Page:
Overactive cell metabolism linked to biological aging

Why do cells, and by extension humans, age? The answer may have a lot to do with mitochondria, the organelles that supply cells with energy. Though that idea is not new, direct evidence in human cells had been lacking. Until ...

A win-win for cell communities: Cells that cooperate live longer

When cells exchange metabolic products with other cells, they live longer. This new finding comes from a research team at Charité–Universitätsmedizin Berlin, which made the discovery in a study using yeast cells. The ...

New insights into a fundamental process in mitochondria

Researchers at Karolinska Institutet have uncovered the function of the release factor mtRF1 in the final steps of mitochondrial protein synthesis. The study, published in Nature Communications, reveals new insights into ...

Metabolism

Metabolism is the set of chemical reactions that occur in living organisms to maintain life. These processes allow organisms to grow and reproduce, maintain their structures, and respond to their environments. Metabolism is usually divided into two categories. Catabolism breaks down organic matter, for example to harvest energy in cellular respiration. Anabolism, on the other hand, uses energy to construct components of cells such as proteins and nucleic acids.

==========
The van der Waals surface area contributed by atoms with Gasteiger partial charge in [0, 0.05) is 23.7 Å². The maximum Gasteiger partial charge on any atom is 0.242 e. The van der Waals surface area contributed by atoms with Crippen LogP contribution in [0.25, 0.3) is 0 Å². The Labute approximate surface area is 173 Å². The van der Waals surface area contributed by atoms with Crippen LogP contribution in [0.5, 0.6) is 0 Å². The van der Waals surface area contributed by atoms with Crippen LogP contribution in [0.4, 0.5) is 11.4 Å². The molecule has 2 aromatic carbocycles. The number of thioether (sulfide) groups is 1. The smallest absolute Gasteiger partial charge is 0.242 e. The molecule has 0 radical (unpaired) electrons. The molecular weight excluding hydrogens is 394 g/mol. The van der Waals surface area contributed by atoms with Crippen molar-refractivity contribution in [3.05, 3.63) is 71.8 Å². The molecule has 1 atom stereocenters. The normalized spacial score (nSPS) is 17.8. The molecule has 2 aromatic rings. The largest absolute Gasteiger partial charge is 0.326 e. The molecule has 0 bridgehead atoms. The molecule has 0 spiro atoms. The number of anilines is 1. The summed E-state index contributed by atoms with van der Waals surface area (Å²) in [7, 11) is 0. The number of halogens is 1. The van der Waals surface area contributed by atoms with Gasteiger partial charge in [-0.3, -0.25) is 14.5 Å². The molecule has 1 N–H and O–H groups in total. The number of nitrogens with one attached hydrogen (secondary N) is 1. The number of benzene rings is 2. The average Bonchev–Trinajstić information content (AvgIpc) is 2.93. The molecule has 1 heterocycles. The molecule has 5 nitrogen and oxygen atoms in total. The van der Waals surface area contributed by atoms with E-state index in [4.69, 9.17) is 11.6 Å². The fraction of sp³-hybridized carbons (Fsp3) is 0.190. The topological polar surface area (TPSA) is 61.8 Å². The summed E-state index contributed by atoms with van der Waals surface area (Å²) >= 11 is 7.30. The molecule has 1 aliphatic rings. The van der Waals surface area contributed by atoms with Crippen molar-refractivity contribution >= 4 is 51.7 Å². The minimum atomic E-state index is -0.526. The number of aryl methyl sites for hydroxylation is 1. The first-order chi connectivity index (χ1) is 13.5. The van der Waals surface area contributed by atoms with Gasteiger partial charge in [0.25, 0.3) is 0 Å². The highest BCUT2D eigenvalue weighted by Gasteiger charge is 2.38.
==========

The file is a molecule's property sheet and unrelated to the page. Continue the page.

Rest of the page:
The chemical reactions of metabolism are organized into metabolic pathways, in which one chemical is transformed into another by a sequence of enzymes. Enzymes are crucial to metabolism because they allow organisms to drive desirable but thermodynamically unfavorable reactions by coupling them to favorable ones, and because they act as catalysts to allow these reactions to proceed quickly and efficiently. Enzymes also allow the regulation of metabolic pathways in response to changes in the cell's environment or signals from other cells.

The metabolism of an organism determines which substances it will find nutritious and which it will find poisonous. For example, some prokaryotes use hydrogen sulfide as a nutrient, yet this gas is poisonous to animals. The speed of metabolism, the metabolic rate, also influences how much food an organism will require.

A striking feature of metabolism is the similarity of the basic metabolic pathways between even vastly different species. For example, the set of carboxylic acids that are best known as the intermediates in the citric acid cycle are present in all organisms, being found in species as diverse as the unicellular bacteria Escherichia coli and huge multicellular organisms like elephants. These striking similarities in metabolism are most likely the result of the high efficiency of these pathways, and of their early appearance in evolutionary history.

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